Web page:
Hike the Keleher Preserve Loop
New York › Keleher Preserve Parking Area
Added by Amy Bennett
447 acres of diverse forest landscape on historic farmland with a light climb to a secluded overlook of the valley. The best view is situated on the steepest slope of the hillside, winding around to a sturdy bench for relaxing and taking it in. An all-season hike in pretty New York countryside.
The historic preserve is operated by the Mohawk Hudson Land Conservancy, so trails are clearly marked and extremely well maintained. There are features of the original farm that the land was used for from the 18th Century, including hand-thrown stone walls and an old logging road that cuts through the top of the hill. Great open spaces dot along the trails to stop for a picnic. The scenery changes as the trails wrap around the hillside as well, and wildlife is never too far away. Keep an eye out for porcupines sleeping in the trees during the day, and remember coyotes and black bears are a possibility in this environment. Easy parking and a trailhead with a ton of info and maps makes this great for everyone, dogs included! You're far enough out in rural Upstate, New York that the sounds of civilization are silenced. It's wonderful.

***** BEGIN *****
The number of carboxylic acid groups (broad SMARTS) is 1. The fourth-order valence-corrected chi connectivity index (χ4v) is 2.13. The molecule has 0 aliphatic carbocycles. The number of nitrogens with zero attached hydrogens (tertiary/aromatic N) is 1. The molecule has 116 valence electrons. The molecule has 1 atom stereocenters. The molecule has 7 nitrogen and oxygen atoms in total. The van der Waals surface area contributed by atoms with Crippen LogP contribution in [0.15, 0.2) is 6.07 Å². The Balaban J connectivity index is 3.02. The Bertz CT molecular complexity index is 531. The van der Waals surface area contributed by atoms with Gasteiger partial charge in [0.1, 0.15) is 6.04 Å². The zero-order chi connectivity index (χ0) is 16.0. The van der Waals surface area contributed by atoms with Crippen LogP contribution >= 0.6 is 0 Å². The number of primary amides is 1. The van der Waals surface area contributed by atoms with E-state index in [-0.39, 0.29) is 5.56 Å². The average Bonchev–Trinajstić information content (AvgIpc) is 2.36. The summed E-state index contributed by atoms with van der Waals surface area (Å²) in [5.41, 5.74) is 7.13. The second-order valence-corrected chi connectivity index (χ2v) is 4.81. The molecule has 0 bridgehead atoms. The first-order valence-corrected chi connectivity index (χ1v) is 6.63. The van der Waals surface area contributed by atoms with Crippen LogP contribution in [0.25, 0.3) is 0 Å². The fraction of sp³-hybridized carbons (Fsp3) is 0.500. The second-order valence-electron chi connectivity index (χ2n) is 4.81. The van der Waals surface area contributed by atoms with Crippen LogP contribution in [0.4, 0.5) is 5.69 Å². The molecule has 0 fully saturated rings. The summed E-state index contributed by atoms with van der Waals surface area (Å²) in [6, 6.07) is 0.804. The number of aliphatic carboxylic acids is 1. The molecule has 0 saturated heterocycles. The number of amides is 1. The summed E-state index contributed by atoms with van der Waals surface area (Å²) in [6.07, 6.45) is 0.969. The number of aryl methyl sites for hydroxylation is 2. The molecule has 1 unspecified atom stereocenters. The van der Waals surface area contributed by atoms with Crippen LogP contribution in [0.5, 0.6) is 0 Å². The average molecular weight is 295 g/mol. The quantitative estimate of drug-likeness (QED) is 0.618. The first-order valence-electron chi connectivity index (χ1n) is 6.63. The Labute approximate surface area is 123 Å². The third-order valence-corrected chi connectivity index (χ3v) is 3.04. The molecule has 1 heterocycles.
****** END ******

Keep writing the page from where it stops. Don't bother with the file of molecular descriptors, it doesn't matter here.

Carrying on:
- Solid hiking shoes (steep inclines)
- Hiking poles
- Map (provided at trailhead or downloadable)
- Snacks or picnic
- Headlamp (in case of setting sun early in fall/winter)
- Bugspray (ticks, ew)
- A friend (or dog)
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Chillin, Hiking, Photography
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ReviewsLeave a Review
This was my first time hiking the Keleher Preserve Loop. I don't see myself going back anytime soon. It started off as a family hike, like any other, but soon turned into a tiresome and -at times- annoying adventure. Most of the hike is well maintained, the parts that are not ruined the experience. For example: The map that is presented at the beginning of the trails is not completely accurate. Also, the trails are marked by color coded ribbons and then, at times, switch to spray paint. The colors are: orange, blue, and white. I am disappointed that the Mohawk Hudson land Conservancy decided to use white paint to mark a trail. Of course, this is not my first time seeing white paint to mark a trail. Dried tree sap and white spray paint can look very similar at times. The overlook was more a cliff edge than a steep slope (If you were to slip, you are going to plummet to your death, not tumble). Also, there is only two to three feet of space between the path and the overlook. There is a bench, and the stone walls are cool to see. Would I bring my kids here again? No. There are better hikes in the area.
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